15

I feel like I'm overlooking something totally obvious here but what is the correct way (if any) to use point-free notation for composing a binary function and a unary function? For example, the following code compiles:

sortedAppend :: (Ord a) -> [a] -> [a] -> [a]
sortedAppend xs ys = sort $ xs ++ ys

but the following code does not compile:

sortedAppend :: (Ord a) -> [a] -> [a] -> [a]
sortedAppend = sort . (++)

Are we able to compose (++) with sort (in the order shown above)? If so, how?

18

I don't think that any of these solutions (mine or the others) is that pretty, but I prefer....

let sortedAppend = (sort .) . (++)

The reason I prefer this is because it is easy for me to think of.... If you ignore the parenthesis, you basically need to add an extra (.) for each parameter

f . g --one parameter
f . . g --two params
f . . . g --three params

which makes sense, since g x returns a function with N-1 inputs....

....but those needed parens make it so ugly....

((f .) .) . g
  • 2
    The SEC perspective: result = (.), then result f g, (result.result) f g, (result.result.result) f g – luqui Nov 6 '14 at 22:18
12

You could use the "owl-operator" (sometimes called breast.operator too I think):

Prelude> :t (.).(.)
(.).(.) :: (b -> c) -> (a -> a1 -> b) -> a -> a1 -> c

BUT: I don't think you should - what you wrote is very readable - using this:

sortedAppend = ((.).(.)) sort (++)

is not IMO

PS: yeah you could do

(.:.) = (.).(.)
sortedAppend = sort .:. (++)

but still .... not digestible

PPS: I just found out that this operator is defined as (.:) in a package called pointless-fun ^^

  • 5
    One other possibility: sortedAppend xs = sort . (xs ++) – Michael Snoyman Nov 6 '14 at 18:44
  • 3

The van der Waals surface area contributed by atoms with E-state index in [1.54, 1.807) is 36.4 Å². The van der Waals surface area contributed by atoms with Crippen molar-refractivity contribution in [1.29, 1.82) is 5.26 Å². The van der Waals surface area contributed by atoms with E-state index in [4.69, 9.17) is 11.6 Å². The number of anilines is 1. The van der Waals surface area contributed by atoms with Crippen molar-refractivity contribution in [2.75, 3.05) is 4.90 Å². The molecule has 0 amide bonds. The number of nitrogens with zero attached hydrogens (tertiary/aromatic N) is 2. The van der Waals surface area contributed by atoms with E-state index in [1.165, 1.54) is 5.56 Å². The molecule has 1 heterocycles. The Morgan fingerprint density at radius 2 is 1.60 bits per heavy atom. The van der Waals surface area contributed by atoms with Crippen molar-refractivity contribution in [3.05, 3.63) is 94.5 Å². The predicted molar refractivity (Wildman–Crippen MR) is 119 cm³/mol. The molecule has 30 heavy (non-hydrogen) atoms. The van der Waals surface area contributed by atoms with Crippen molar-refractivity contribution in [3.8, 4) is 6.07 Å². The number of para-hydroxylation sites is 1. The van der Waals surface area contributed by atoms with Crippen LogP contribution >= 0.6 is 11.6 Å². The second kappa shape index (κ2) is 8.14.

A more generalized form of (.).(.) is fmap fmap fmap. Keep in mind that this can be turned into fmap `fmap` fmap, which is equivalent to fmap . fmap, but I like the first version best. This will let you do something like (+1) .: [Just 1, Nothing, Just 2] and get [Just 2, Nothing, Just 3], or something like sequence $ length .: replicate 3 getLine (might be better as fmap length $ replicateM 3 getLine), but there are other uses for the operator. Essentially all it does is map a function 2 Functor layers deep. – bheklilr Nov 6 '14 at 19:48
  • 1
    @bheklilr I love this - but to reproduce it I would have to remember the tripple-flip or reinvent it - due to some strange reason I can remember the (.).(.) without any problem ;) – Carsten Nov 6 '14 at 19:58
11

Just for the sake of completeness let's actually take your example and gradually make it point free.

First, remember (f . g) x = f (g x). Then there is Eta-reduction (\x -> f x) ≡ f. Last useful thing is operator section. Using these rules we can go like this:

sortedAppend xs ys = sort $ xs ++ ys        -- original function
sortedAppend xs ys = sort (xs ++ ys)        -- remove $
sortedAppend xs ys = sort ((++) xs ys)      -- prefix application of ++
sortedAppend xs ys = (sort . ((++) xs)) ys  -- definition of composition
sortedAppend xs = sort . (++) xs            -- eta reduction
sortedAppend xs = (sort .) ((++) xs)        -- operator section
sortedAppend xs = ((sort .) . (++)) xs      -- definition of composition
sortedAppend = (sort .) . (++)              -- eta reduction
8

I don’t think I’d personally recommend adding dependencies for things like that, but there is also

(.:) :: (c -> d) -> (a -> b -> c) -> a -> b -> d

in Data.Composition in the package composition.

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